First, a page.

Statistics are one thing and human life is another. Behavior of volunteers is one thing and the responsibility of policy makers is another. When you don't respond with prevention of death, people will have high emotions. Under the Director's during the 1990's, I feel they are partly to blame too. That is my opinion. Just like they have about me.
The world is a different place today. I mentioned three of the honorable volunteers who have been taken from us. There are others who were serving alone too. As for State Department employees, they have a compound with armed guards in some places. We are volunteers. I think we deserve to have another volunteer in a village for prevention.
I know you disagree, but many in the agency don't agree with you either. However, your points about living with a host family is a good idea. I did not live with my family, but I ate lunch and dinner with them. I also took French Classes from my host family father and Fulani classes from my host family mother. They were the highlight of my experience and I owe them a debt of gratitude for there exchange with me and with Peace Corps.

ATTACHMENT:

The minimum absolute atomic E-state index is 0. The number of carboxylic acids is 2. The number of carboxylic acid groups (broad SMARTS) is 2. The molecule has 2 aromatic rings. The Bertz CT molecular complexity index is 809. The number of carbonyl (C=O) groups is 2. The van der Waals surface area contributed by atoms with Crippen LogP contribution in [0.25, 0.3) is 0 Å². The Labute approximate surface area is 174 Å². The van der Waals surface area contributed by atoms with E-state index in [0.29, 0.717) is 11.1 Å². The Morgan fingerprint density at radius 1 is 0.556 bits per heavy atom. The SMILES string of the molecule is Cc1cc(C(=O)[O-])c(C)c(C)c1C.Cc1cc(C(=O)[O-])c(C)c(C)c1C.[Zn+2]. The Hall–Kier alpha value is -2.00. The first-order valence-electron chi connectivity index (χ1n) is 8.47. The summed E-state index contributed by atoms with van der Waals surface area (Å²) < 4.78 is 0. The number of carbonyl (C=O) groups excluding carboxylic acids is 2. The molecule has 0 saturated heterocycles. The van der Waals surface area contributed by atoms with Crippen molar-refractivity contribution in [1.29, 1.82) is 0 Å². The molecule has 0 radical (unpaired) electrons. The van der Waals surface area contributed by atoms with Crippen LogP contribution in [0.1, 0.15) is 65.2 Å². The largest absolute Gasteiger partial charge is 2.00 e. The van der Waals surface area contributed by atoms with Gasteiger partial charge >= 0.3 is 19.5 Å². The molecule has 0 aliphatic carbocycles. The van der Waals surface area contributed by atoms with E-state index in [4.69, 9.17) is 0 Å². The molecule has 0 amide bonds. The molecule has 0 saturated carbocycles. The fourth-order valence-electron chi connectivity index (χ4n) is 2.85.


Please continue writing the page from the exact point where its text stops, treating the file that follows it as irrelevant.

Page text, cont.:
I did not get to mention this in my article, but I feel staff members should be second guessed when the staff member begins a personal opinion campaign against a volunteer. Especially, medical services. I feel the Congress should provide volunteers with an attorney, just like you have at General Counsel (team of lawyers to cover up violations against volunteers). In my particular case, fourteen years,alot of struggle, alot of money has been spent, and not one Director has gone line by line through my file. There has been no apology from the Agency. I was "integrating culturally appropriately too" I am not the only one, either. There are thousands of others. It comes down to old fashion money and arrogance. Your discussion of separating volunteers is a "kangaroo court". Truth rises to the top eventually. In those discussions, the volunteer is rarely present and does not have reprsentation.
There will be a day when staffers won't be able separate "people" so easily without question. As you know, Peace Corps is good at separating volunteers. They have all kinds of "bureaucratic tricks up there sleeves".